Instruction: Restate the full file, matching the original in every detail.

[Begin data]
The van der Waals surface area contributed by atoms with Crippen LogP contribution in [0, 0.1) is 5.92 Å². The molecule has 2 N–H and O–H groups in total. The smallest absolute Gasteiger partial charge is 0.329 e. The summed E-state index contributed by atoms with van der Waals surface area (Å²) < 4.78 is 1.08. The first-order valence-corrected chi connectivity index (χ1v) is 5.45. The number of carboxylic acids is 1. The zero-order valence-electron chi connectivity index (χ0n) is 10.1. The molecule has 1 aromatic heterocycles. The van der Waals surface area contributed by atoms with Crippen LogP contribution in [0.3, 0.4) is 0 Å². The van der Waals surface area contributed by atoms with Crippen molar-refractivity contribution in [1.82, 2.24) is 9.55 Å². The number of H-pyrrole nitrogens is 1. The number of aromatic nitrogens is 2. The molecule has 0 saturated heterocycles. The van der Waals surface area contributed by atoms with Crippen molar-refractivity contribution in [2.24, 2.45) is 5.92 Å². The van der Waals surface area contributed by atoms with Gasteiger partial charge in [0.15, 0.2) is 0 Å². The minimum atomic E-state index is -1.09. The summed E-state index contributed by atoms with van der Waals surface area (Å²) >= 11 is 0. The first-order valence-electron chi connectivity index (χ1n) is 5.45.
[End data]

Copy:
The van der Waals surface area contributed by atoms with Crippen LogP contribution in [0, 0.1) is 5.92 Å². The molecule has 2 N–H and O–H groups in total. The smallest absolute Gasteiger partial charge is 0.329 e. The summed E-state index contributed by atoms with van der Waals surface area (Å²) < 4.78 is 1.08. The first-order valence-corrected chi connectivity index (χ1v) is 5.45. The number of carboxylic acids is 1. The zero-order valence-electron chi connectivity index (χ0n) is 10.1. The molecule has 1 aromatic heterocycles. The van der Waals surface area contributed by atoms with Crippen LogP contribution in [0.3, 0.4) is 0 Å². The van der Waals surface area contributed by atoms with Crippen molar-refractivity contribution in [1.82, 2.24) is 9.55 Å². The number of H-pyrrole nitrogens is 1. The number of aromatic nitrogens is 2. The molecule has 0 saturated heterocycles. The van der Waals surface area contributed by atoms with Crippen molar-refractivity contribution in [2.24, 2.45) is 5.92 Å². The van der Waals surface area contributed by atoms with Gasteiger partial charge in [0.15, 0.2) is 0 Å². The minimum atomic E-state index is -1.09. The summed E-state index contributed by atoms with van der Waals surface area (Å²) >= 11 is 0. The first-order valence-electron chi connectivity index (χ1n) is 5.45.